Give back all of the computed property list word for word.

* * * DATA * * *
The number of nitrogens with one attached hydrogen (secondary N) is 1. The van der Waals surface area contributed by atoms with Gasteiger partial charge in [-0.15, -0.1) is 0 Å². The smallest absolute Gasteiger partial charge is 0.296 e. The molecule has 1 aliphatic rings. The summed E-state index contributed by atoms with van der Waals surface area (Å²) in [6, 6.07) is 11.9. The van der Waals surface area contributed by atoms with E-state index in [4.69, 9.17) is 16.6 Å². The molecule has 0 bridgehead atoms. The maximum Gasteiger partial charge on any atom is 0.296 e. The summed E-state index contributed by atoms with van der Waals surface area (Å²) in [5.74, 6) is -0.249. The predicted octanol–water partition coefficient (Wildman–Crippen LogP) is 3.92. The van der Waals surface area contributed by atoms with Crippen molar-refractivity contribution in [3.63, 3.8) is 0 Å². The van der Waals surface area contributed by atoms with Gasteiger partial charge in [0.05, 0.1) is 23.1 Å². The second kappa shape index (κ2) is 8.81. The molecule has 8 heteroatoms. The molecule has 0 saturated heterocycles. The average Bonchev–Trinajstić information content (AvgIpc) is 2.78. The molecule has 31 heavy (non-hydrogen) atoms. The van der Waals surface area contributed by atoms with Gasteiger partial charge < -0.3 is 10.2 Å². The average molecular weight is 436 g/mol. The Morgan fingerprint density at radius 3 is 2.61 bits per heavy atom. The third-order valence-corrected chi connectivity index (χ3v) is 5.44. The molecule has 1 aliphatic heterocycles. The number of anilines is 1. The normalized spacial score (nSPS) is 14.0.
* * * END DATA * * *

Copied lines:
The number of nitrogens with one attached hydrogen (secondary N) is 1. The van der Waals surface area contributed by atoms with Gasteiger partial charge in [-0.15, -0.1) is 0 Å². The smallest absolute Gasteiger partial charge is 0.296 e. The molecule has 1 aliphatic rings. The summed E-state index contributed by atoms with van der Waals surface area (Å²) in [6, 6.07) is 11.9. The van der Waals surface area contributed by atoms with E-state index in [4.69, 9.17) is 16.6 Å². The molecule has 0 bridgehead atoms. The maximum Gasteiger partial charge on any atom is 0.296 e. The summed E-state index contributed by atoms with van der Waals surface area (Å²) in [5.74, 6) is -0.249. The predicted octanol–water partition coefficient (Wildman–Crippen LogP) is 3.92. The van der Waals surface area contributed by atoms with Crippen molar-refractivity contribution in [3.63, 3.8) is 0 Å². The van der Waals surface area contributed by atoms with Gasteiger partial charge in [0.05, 0.1) is 23.1 Å². The second kappa shape index (κ2) is 8.81. The molecule has 8 heteroatoms. The molecule has 0 saturated heterocycles. The average Bonchev–Trinajstić information content (AvgIpc) is 2.78. The molecule has 31 heavy (non-hydrogen) atoms. The van der Waals surface area contributed by atoms with Gasteiger partial charge < -0.3 is 10.2 Å². The average molecular weight is 436 g/mol. The Morgan fingerprint density at radius 3 is 2.61 bits per heavy atom. The third-order valence-corrected chi connectivity index (χ3v) is 5.44. The molecule has 1 aliphatic heterocycles. The number of anilines is 1. The normalized spacial score (nSPS) is 14.0.